This is the kind of case that probably gives government defense lawyers ulcers. They made out o.k. in the end, but the jury verdict had to be a bad shock. The 7th Circuit recently decided the case of Freeman v. Berge (pdf). Freeman was a prisoner at a maximum security Wisconsin state prison. The prison’s feeding rules require the prisoner to stand in the middle of his cell, with the lights on, when the meal is delivered and that he be wearing trousers or gym shorts.
Mr. Freeman decided he didn’t want to wear pants, just his underwear. So, the prison didn’t feed him when he refused to wear pants. Sometimes, Mr. Freeman wanted to keep a sock on his head. The prison was concerned that the sock could be a weapon, depending what was inside of the sock. So, when he refused to remove it from his head, they didn’t feed him. Other times, Mr. Freeman decided it would be neat to smear the walls of his cell with blood and feces. When he refused to clean the walls, the prison refused to feed him.
As a result, he skipped so many meals he lost 45 pounds. He sued, claiming cruel and unusual punishment. A jury agreed and awarded him $50,000 in compensatory damages and $1.2 million in punitive damages. The trial court decided to disregard the jury verdict and enter judgment for the defendant “as a matter of law” (which essentially means that the trial court determined that, the jury’s conclusion notwithstanding, was no support for the jury’s conclusion based on the evidence presented.)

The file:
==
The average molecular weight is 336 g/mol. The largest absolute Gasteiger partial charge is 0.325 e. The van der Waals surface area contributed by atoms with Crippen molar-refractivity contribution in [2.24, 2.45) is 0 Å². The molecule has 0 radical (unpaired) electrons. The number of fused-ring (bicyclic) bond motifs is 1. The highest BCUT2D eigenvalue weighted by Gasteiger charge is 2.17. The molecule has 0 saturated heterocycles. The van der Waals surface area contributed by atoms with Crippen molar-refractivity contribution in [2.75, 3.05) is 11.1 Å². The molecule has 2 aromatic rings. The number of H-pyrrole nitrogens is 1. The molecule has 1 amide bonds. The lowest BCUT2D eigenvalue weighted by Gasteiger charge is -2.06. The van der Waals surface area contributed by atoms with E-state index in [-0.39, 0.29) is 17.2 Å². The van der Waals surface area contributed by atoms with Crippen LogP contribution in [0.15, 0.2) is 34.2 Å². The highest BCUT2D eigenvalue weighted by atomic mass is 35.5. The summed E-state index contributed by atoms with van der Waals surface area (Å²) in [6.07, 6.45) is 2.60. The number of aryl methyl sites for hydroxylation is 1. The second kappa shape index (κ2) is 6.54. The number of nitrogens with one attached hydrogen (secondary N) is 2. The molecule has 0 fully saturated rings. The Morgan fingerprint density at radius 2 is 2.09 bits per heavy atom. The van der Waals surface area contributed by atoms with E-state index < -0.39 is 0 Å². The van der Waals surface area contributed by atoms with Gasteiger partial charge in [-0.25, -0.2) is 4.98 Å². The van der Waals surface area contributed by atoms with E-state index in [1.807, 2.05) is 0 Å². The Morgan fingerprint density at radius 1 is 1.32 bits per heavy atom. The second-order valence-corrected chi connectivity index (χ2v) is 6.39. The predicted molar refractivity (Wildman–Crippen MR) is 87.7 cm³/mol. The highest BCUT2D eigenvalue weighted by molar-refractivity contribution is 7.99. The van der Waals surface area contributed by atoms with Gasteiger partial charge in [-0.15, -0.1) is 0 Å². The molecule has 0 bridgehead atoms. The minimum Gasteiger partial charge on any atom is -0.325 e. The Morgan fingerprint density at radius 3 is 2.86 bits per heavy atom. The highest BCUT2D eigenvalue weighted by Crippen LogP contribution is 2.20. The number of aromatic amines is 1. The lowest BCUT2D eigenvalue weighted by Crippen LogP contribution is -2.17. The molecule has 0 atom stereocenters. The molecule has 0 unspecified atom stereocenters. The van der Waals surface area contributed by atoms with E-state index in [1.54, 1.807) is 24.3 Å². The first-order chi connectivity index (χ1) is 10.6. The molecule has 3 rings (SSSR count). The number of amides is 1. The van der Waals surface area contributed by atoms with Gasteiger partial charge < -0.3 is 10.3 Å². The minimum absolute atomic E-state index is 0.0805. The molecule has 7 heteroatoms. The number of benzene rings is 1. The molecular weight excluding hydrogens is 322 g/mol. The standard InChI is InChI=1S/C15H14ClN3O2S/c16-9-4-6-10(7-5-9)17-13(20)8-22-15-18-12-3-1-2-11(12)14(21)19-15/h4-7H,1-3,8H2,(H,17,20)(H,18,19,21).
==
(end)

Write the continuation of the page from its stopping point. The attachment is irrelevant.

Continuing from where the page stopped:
The Court of Appeals agreed with the trial court. The court distinguished between deprivation of food being used as a punishment and deprivation of food caused by the prisoner’s failure to comply with reasonable food service rules. The Court found the pro-pants, anti-fecal matter rules of the prison to be reasonable and, accordingly, said the prisoner wasn’t entitled to his $1.25 million.